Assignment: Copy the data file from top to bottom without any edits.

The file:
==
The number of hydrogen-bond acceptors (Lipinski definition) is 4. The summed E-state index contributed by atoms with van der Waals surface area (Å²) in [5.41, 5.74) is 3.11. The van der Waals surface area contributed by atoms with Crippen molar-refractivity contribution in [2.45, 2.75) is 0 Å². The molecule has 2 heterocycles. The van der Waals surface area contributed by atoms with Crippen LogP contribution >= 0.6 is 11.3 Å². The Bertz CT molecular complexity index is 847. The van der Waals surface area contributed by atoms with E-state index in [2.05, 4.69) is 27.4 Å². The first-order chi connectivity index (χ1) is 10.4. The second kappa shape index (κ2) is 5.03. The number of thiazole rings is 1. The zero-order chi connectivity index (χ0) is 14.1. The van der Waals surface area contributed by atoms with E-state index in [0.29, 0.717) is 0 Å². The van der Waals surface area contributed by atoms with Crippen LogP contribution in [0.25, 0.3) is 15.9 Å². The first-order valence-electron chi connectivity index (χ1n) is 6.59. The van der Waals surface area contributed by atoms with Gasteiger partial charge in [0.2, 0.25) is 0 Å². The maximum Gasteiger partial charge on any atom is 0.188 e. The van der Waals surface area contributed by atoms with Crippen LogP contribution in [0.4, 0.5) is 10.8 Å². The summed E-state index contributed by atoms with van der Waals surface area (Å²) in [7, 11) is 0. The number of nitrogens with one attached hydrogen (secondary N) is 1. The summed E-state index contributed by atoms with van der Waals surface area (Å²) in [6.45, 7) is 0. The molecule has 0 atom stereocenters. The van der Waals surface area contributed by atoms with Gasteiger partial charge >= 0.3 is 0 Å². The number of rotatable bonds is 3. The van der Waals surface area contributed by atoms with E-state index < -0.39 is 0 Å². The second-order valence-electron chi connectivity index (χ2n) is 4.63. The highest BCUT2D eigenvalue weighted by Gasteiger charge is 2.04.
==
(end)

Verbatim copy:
The number of hydrogen-bond acceptors (Lipinski definition) is 4. The summed E-state index contributed by atoms with van der Waals surface area (Å²) in [5.41, 5.74) is 3.11. The van der Waals surface area contributed by atoms with Crippen molar-refractivity contribution in [2.45, 2.75) is 0 Å². The molecule has 2 heterocycles. The van der Waals surface area contributed by atoms with Crippen LogP contribution >= 0.6 is 11.3 Å². The Bertz CT molecular complexity index is 847. The van der Waals surface area contributed by atoms with E-state index in [2.05, 4.69) is 27.4 Å². The first-order chi connectivity index (χ1) is 10.4. The second kappa shape index (κ2) is 5.03. The number of thiazole rings is 1. The zero-order chi connectivity index (χ0) is 14.1. The van der Waals surface area contributed by atoms with E-state index in [0.29, 0.717) is 0 Å². The van der Waals surface area contributed by atoms with Crippen LogP contribution in [0.25, 0.3) is 15.9 Å². The first-order valence-electron chi connectivity index (χ1n) is 6.59. The van der Waals surface area contributed by atoms with Gasteiger partial charge in [0.2, 0.25) is 0 Å². The maximum Gasteiger partial charge on any atom is 0.188 e. The van der Waals surface area contributed by atoms with Crippen LogP contribution in [0.4, 0.5) is 10.8 Å². The summed E-state index contributed by atoms with van der Waals surface area (Å²) in [7, 11) is 0. The number of nitrogens with one attached hydrogen (secondary N) is 1. The summed E-state index contributed by atoms with van der Waals surface area (Å²) in [6.45, 7) is 0. The molecule has 0 atom stereocenters. The van der Waals surface area contributed by atoms with Gasteiger partial charge >= 0.3 is 0 Å². The number of rotatable bonds is 3. The van der Waals surface area contributed by atoms with E-state index < -0.39 is 0 Å². The second-order valence-electron chi connectivity index (χ2n) is 4.63. The highest BCUT2D eigenvalue weighted by Gasteiger charge is 2.04.